I also replaced my impeller. Here is how I did it. You need:
First, remove the belt. Use a 14mm wrench and turn the tensioner counterclockwise with one hand while slipping the belt off with the other. I always take a picture like this one with my digital camera before I take something apart so I can see details such as how the belt was routed.
Here is the part number to the belt, often the numbers are destroyed when the belt fails, so this is a just in case thing. Notice it has a Mitsubishi part number on it as well, it probably fits a number of vehicles. This part should be available for a while.
Remove the outlet hose from the water pump. The pump is on the lower right side of the engine and has a large flywheel with four holes in it. This picture shows the view inside the pump from the outlet hose, you can look down here to inspect the condition of the impeller. Loosen the clamp on the inlet hose, you can't actually pull the hose until the pump is loose.
There are three 12mm bolts that hold the pump to the brackets that secure it to the engine. Two of them can be accessed through the holes in the flywheel. Use a ratchet and a short extension or a deepwell socket like I did. The bolts have been removed and the pump is loose in this picure.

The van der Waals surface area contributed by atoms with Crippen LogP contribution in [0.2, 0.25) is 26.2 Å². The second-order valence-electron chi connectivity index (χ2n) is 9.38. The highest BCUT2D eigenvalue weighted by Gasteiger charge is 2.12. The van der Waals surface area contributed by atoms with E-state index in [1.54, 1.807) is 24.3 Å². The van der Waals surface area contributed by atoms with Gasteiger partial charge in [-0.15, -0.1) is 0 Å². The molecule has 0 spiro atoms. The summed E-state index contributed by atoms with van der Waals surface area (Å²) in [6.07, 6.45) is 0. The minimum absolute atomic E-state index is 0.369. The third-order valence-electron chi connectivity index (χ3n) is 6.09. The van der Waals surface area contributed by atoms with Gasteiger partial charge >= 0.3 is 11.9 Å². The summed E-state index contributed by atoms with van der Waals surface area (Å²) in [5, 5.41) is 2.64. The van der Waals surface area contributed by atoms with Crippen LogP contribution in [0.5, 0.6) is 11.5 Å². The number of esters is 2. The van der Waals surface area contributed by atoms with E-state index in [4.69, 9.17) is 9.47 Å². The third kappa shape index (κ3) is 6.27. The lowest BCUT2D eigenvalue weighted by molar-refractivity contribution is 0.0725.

The third bolt is underneath the pump and is oriented perpendicular to the keel, it bolts the body of the pump to an odd looking bracket. I couldn't get my camera in for a picture. There are several other bolts that secure the bracket to the engine, take a good look around the pump and only remove the three necessary to remove the pump.
When you have removed all three bolts, twist the pump downwards and away from the engine to break the seal on the inlet hose. Remove the pump.
There are four screws on the back of the pump, remove them and the cover plate. There is an arrow on the cover plate that tells you the direction of rotation of the pump. The impeller is offset inside the pump body. There is a rubber O ring that seals the back cover, it can be reused if not damaged.
Using a pair of pliers and extreme caution not to scratch or otherwise damage the pump body, pull the impeller out. If you scratch the inside of the pump, it will eat $37 impellers. Polish the scratch with emery cloth with a little oil.
Here is what my impeller looked like after 387 hours. I was definitely on borrowed time!
Lubricate the new impeller with silicone or dish soap. Gently push the new impeller in, rotating the pump clockwise (front) to get the vanes to bend the same way as the old one. Lube the O ring as well.
Reinstall the cover plate, it only fits one way as the screw holes are offset. Reinstall the pump, tighten the hoses and reinstall the belt. Go Wakeboarding!